Asking for It Parent Guide
This ambitious revenge thriller bites off more than it can chew.
Parent Movie Review
Small-town waitress Joey (Kiersey Clemons) doesn’t have much excitement in her life, but she’s excited about an upcoming date with Mike (Casey Cott), an old schoolmate who just finished law school. The big night disappoints: she wakes up the next morning hungover, with hazy memories of the night before. As Mike tells her to buy emergency contraceptives, Joey realizes that she’s been raped.
Unwilling to tell anyone about her experience, Joey struggles through depression and trauma alone… until she meets Regina (Alexandra Shipp), who introduces her to some new friends: Beatrice (Vanessa Hudgens), Lily (Leslie Stratton), Sal (Radha Mitchell), and Fala (Casey Camp-Horinek). All of these women have had bad experiences with men and are organizing to fight back. Their target? So-called “Men’s First Movement” leader, alt-right icon, and pick-up-artist Mark Vanderhill (Ezra Miller), who has been making a name for himself calling for male supremacy and violence against women. He might just have another think coming when Joey and her new friends catch up with him…
Running primarily as a feminist-themed revenge flick, Asking for It struggles to adequately address all the issues it raises. Obviously, the film is primarily concerned with sexual violence and misogyny generally, but it also gets into issues around human trafficking, vigilante justice, toxic masculinity, and the justice system. While these topics are clearly related, there’s too much here to be unpacked and explored in a 90 minute action movie.
This problem is not helped by an editing style which I would describe as frenetic. Scenes sometimes transition normally, but frequently cut to a strange, high-speed montage of stylized still images, sometimes with text. The filmmakers also have an unfortunate tendency to apply strange effects in post-production, which make parts of the film dizzying and difficult to follow visually.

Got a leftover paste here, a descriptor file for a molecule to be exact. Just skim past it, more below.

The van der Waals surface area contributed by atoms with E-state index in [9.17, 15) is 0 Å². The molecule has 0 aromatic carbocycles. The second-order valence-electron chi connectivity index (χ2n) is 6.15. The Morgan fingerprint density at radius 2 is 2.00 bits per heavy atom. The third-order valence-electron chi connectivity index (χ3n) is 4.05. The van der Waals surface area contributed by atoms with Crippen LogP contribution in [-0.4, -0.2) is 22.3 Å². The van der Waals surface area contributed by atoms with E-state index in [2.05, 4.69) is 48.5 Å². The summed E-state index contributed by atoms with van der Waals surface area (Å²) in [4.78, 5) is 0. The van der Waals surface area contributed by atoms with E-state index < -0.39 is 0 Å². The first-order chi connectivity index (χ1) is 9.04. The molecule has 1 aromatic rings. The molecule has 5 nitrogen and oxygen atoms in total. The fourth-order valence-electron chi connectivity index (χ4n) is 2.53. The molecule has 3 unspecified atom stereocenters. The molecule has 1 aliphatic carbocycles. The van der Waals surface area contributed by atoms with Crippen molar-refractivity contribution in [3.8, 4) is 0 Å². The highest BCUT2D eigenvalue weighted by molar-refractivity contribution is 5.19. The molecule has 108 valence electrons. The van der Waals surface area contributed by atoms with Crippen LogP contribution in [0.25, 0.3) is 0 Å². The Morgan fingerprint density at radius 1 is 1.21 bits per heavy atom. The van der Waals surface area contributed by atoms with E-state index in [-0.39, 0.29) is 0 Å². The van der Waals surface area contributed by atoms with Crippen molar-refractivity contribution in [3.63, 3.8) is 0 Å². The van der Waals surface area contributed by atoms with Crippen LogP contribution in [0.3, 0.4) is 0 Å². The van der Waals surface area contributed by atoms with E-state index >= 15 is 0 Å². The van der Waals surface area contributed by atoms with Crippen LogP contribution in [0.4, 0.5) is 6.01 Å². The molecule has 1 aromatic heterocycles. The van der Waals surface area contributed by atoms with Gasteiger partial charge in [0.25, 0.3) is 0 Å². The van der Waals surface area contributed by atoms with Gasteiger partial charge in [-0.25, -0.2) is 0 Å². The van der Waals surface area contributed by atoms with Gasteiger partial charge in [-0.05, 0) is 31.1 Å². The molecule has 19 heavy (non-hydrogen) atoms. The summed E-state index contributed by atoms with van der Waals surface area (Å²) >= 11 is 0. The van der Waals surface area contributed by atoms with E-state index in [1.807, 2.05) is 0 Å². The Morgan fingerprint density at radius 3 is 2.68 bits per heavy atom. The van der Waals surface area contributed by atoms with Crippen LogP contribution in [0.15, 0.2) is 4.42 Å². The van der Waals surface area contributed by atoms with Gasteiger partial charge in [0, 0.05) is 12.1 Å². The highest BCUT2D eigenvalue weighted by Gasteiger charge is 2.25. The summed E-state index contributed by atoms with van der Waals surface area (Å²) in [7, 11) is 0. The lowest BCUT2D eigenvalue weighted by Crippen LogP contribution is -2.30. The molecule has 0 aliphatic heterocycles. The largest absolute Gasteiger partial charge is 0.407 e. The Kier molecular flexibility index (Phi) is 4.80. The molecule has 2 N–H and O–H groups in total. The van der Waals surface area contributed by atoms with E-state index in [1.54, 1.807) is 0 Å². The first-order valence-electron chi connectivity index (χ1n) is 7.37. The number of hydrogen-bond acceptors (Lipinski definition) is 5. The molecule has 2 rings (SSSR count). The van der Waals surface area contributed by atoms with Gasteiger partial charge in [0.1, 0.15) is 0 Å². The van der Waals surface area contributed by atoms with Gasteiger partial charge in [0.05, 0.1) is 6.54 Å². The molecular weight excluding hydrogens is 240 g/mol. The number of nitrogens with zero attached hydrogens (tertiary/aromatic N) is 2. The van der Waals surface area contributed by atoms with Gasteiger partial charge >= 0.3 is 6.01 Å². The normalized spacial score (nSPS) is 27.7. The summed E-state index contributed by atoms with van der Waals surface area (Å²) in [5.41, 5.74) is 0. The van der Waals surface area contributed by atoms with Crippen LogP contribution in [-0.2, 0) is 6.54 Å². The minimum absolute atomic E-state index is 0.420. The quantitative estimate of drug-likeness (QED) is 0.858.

As you might have guessed from the synopsis, the Restricted rating is accurate and this movie shouldn’t be watched by underage viewers. Depictions of violence, rape, nudity, and drug use are accompanied by a fairly casual attitude to profanity, which doesn’t make the film any more family friendly. And while I absolutely support the sentiment of the film, namely that rapists and violent misogynists should face serious and unpleasant consequences, I can’t honestly recommend it. Despite an excellent cast and the best intentions, Asking for It has divided its attention between too many issues, and I finished the film feeling like it had neglected a lot of them. But if you’re just looking for some good old fashioned revenge fantasy, you might release some pent-up rage with this flick.Directed by Eamon O'Rourke. Starring Kiersey Clemons, Vanessa Hudgens, Alexandra Shipp. Running time: 97 minutes. Theatrical release March 4, 2022. Updated March 4, 2022
Asking for It
Rating & Content Info
Why is Asking for It rated R? Asking for It is rated R by the MPAA for disturbing and violent content, sexual material, nudity, and language throughout
Violence: Several people are hit and beaten. Many people are shot. Individuals are exposed to a chemical agent. A character is tazered. Several characters are pepper sprayed. A man is stabbed.
Sexual Content: There are several depictions of rape without nudity. Individuals are seen dancing topless in a club. There are discussions of sexual assault.
Profanity: There are 72 sexual expletives, 16 scatological terms, and frequent use of mild curses and terms of deity. There are multiple uses of homophobic and racist slurs.
Alcohol / Drug Use: Adult characters are seen drinking and smoking both tobacco and marijuana. There is a brief reference to heroin.
Page last updated March 4, 2022
Asking for It Parents' Guide
This film refers to high-profile real-world events and figures. Who is Brock Turner? How is his story echoed in the film? What real life figures and groups inspire a character like Mark Vanderhill? Who are Ben Shapiro and Jordan Peterson, and how do their ideologies appeal to vulnerable young men? How do those ideas function as a pipeline to more alt-right groups?